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Jeffrey Carroll Went From Inconsistent Bench Threat To All Big-12



It’s been written before on this site, and it will be written again, but the fact remains — Jeff Carroll is balling out in his junior season in Stillwater. Just one year removed from averaging a little over 8 points a game and 4 rebounds a game on 41 percent shooting, Clip has taken a massive leap forward in year one of the Brad Underwood era of Oklahoma State basketball.

Carroll is sitting at 17.7 points per game, 7.3 rebounds per game, and shooting 50 percent from 3-point range. Carroll is a top give player in KenPom’s offensive efficiency rating among players used in at least 20 percent of their teams offensive possessions, just behind Duke’s Luke Kennard and ahead of the likes of UCLA’s Lonzo Ball and TJ Leaf, Villanova’s Josh Hart, and Kansas’ Frank Mason.

Rank Player Team Yr ORating (usage)
1 Lauri Markkanen Arizona Fr 137.4 (20.9)
2 Eric Garcia Wofford Sr 135.0 (20.6)
3 Luke Kennard Duke So 132.7 (22.0)
4 Jeffrey Carroll Oklahoma St. Jr 132.4 (23.1)
5 Andrew Rowsey Marquette Jr 131.7 (20.2)
6 Vladimir Brodziansky TCU Jr 131.6 (23.2)
7 Dexter Werner North Dakota St. Sr 131.5 (21.6)
8 TJ Leaf UCLA Fr 130.4 (20.5)
9 Lonzo Ball UCLA Fr 129.8 (20.2)
10 Josh Hart Villanova Sr 129.8 (26.6)

This stat (offensive efficiency) equals how many points a player scores per 100 possessions, and Clip’s number is a ridiculous 132.4 (132 points scored per 100 offensive possessions he participates in).

So it’s only right that we start talking about Clip as a potential all Big-12 player, right?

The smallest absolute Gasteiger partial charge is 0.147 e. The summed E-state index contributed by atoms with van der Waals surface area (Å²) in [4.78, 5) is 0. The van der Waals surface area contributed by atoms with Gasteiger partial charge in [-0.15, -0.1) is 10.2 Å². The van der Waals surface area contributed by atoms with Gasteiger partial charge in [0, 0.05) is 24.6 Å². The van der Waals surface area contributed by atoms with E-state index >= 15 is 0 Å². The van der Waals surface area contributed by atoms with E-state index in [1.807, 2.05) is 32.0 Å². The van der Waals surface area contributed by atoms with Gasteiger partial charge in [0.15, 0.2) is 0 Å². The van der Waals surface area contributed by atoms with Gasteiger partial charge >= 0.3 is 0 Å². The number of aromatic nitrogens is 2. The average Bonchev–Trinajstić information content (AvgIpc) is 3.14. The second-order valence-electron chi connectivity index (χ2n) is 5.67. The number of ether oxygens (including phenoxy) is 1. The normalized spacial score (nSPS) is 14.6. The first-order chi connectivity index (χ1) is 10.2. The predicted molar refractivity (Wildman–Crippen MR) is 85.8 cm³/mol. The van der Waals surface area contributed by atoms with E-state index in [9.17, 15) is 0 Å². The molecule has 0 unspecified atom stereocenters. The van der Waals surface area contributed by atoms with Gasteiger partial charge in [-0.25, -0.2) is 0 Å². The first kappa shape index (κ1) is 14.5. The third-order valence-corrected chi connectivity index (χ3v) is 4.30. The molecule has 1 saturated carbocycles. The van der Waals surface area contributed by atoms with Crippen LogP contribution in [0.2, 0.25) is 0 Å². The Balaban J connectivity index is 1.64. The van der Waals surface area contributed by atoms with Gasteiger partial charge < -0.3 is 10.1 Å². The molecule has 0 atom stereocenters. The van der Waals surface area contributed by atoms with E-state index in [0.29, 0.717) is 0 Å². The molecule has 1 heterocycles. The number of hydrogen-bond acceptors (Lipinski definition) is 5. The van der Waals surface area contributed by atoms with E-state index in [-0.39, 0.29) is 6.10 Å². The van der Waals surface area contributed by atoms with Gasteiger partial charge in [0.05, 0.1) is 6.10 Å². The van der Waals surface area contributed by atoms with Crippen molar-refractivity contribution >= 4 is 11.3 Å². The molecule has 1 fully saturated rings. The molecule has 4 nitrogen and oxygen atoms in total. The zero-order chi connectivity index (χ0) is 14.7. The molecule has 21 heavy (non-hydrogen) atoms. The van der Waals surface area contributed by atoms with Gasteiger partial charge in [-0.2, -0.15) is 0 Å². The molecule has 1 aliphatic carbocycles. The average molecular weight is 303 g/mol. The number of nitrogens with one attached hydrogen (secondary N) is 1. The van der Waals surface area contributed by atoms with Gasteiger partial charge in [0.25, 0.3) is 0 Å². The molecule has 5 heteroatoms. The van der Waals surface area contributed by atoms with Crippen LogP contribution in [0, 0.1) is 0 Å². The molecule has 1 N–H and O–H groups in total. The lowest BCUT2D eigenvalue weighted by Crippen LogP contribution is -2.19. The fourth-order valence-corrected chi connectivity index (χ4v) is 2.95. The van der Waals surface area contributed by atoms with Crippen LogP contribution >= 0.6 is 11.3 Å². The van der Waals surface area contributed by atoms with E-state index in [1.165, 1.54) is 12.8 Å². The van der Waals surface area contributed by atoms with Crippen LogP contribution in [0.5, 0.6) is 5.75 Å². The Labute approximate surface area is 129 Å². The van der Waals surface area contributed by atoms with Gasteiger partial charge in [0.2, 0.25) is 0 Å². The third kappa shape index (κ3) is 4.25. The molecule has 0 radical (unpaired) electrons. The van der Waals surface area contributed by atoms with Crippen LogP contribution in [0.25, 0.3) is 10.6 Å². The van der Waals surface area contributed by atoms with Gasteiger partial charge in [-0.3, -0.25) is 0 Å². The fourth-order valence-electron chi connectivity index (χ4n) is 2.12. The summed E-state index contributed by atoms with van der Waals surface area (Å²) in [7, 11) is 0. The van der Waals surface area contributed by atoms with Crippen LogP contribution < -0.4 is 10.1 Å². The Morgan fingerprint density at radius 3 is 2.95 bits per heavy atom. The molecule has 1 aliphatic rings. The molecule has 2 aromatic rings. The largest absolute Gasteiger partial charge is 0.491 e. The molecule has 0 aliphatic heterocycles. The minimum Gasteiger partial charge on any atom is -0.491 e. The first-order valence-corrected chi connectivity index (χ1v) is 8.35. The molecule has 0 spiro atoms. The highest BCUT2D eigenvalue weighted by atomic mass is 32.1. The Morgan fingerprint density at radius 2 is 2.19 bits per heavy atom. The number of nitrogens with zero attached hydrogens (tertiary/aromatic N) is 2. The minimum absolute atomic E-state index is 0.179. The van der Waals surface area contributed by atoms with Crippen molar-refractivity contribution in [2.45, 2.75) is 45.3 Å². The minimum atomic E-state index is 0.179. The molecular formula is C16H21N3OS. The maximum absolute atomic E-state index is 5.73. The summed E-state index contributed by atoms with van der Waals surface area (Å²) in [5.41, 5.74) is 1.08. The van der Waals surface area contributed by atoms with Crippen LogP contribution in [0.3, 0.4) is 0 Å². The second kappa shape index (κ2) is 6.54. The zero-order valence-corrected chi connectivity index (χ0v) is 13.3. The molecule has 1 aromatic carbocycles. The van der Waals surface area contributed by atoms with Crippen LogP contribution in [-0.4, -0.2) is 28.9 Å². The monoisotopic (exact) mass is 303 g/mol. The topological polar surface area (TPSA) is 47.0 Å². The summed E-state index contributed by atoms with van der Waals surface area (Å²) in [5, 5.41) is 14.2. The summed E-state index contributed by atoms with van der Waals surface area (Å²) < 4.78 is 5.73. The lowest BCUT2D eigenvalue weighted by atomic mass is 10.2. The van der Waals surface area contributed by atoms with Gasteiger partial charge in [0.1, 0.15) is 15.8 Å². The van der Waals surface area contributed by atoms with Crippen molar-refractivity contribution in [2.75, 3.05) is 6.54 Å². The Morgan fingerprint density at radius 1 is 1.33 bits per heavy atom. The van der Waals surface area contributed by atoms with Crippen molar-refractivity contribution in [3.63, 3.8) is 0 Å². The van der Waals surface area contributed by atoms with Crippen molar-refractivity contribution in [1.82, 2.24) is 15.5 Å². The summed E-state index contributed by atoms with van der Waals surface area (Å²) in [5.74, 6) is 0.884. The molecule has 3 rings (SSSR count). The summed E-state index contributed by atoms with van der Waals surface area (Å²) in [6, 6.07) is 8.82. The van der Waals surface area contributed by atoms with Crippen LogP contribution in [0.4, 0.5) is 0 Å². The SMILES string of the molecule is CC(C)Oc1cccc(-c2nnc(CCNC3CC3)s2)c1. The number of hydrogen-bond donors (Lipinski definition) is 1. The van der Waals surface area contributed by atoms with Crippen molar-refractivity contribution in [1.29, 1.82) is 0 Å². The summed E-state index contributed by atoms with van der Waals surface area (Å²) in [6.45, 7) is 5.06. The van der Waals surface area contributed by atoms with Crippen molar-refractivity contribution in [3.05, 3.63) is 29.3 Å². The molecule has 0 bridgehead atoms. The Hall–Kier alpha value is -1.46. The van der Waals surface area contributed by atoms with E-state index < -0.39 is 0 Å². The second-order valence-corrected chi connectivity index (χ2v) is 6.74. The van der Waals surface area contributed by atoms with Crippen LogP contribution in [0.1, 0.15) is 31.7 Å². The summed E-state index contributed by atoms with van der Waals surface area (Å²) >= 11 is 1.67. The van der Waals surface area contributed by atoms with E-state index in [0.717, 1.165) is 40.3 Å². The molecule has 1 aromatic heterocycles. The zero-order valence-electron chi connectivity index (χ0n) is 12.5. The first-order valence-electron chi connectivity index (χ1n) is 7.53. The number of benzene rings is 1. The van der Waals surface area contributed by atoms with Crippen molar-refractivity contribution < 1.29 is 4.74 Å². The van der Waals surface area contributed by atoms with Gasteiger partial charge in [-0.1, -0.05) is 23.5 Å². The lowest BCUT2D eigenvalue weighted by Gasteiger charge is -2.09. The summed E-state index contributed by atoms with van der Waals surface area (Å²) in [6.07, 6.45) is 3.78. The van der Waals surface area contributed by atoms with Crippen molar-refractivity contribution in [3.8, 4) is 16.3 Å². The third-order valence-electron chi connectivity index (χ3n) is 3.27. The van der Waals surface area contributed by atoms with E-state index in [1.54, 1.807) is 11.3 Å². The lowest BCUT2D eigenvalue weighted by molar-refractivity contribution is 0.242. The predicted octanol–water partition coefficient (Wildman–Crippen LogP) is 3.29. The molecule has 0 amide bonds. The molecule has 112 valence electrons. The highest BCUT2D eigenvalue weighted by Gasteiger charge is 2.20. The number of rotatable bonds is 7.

Carroll leads the Big 12 among those playing in at least 20 percent of their team’s offensive possessions with that stupid 132.4 offensive efficiency. To go along with this he has a Big-12 leading 66.7 percent effective shooting percentage, which takes into account shooting percentages for both 2s and also 3-pointers counting for more.

Need any more proof?

  • 17.7 points per game (3rd in Big 12)
  • 7.3 rebounds per game (tied for 5th in Big 12)
  • 132.4 offensive efficiency (1st in Big 12)
  • 67% effective shooting percentage (1st in Big 12)
  • 50% 3-point shooting percentage (2nd in Big 12)


How do Carroll’s numbers stack up against past Big-12 performers around his size? I took all the All Big-12 1st teamers between 6’6 and 6’8 since 2010. I looked at size because positions can fluctuate a bit in this league.

Let’s take a look since 2010 in regards to a couple stats: points per game, rebounds per game, and that effective field goal percentage.

Player Season Team Points Reb eFG%
Damion James 2010 Texas 18.0 10.3 54%
James Anderson 2010 Oklahoma State 22.3 5.8 53%
Marcus Morris 2011 Kansas 17.2 7.6 60%
Jordan Hamilton 2011 Texas 18.6 7.7 52%
Alec Burks 2011 Colorado 20.5 6.5 50%
Royce White 2012 Iowa State 13.4 9.3 54%
Ben McLemore 2013 Kansas 15.9 5.2 59%
Melvin Ejim 2014 Iowa State 17.8 8.4 56%
Georges Niang 2014 Iowa State 16.7 4.5 53%
Georges Niang 2015 Iowa State 15.3 5.4 52%
Perry Ellis 2015 Kansas 13.8 6.9 48%
Perry Ellis 2016 Kansas 16.9 7.8 57%
Georges Niang 2016 Iowa State 20.5 6.2 60%
Taurean Prince 2016 Baylor 15.9 6.1 49%
Jeffrey Carroll 2017 Oklahoma State 17.7 7.3 67%

Clip can hang!

Among the 15 listed above, Carroll ranks 7th on the list in points per game, 7th in rebounds, and 1st in effective field goal percentage. He definitely belongs on the 1st team this year in terms of sheer numbers. Of course, most of these guys were on better overall teams. If OSU can close strong, though, Carroll should make it.

But even if star sophomore Jawun Evans declares for the draft after this season, Oklahoma State will (hopefully) return at least one All-Big 12 star for 2017-2018 to build around.

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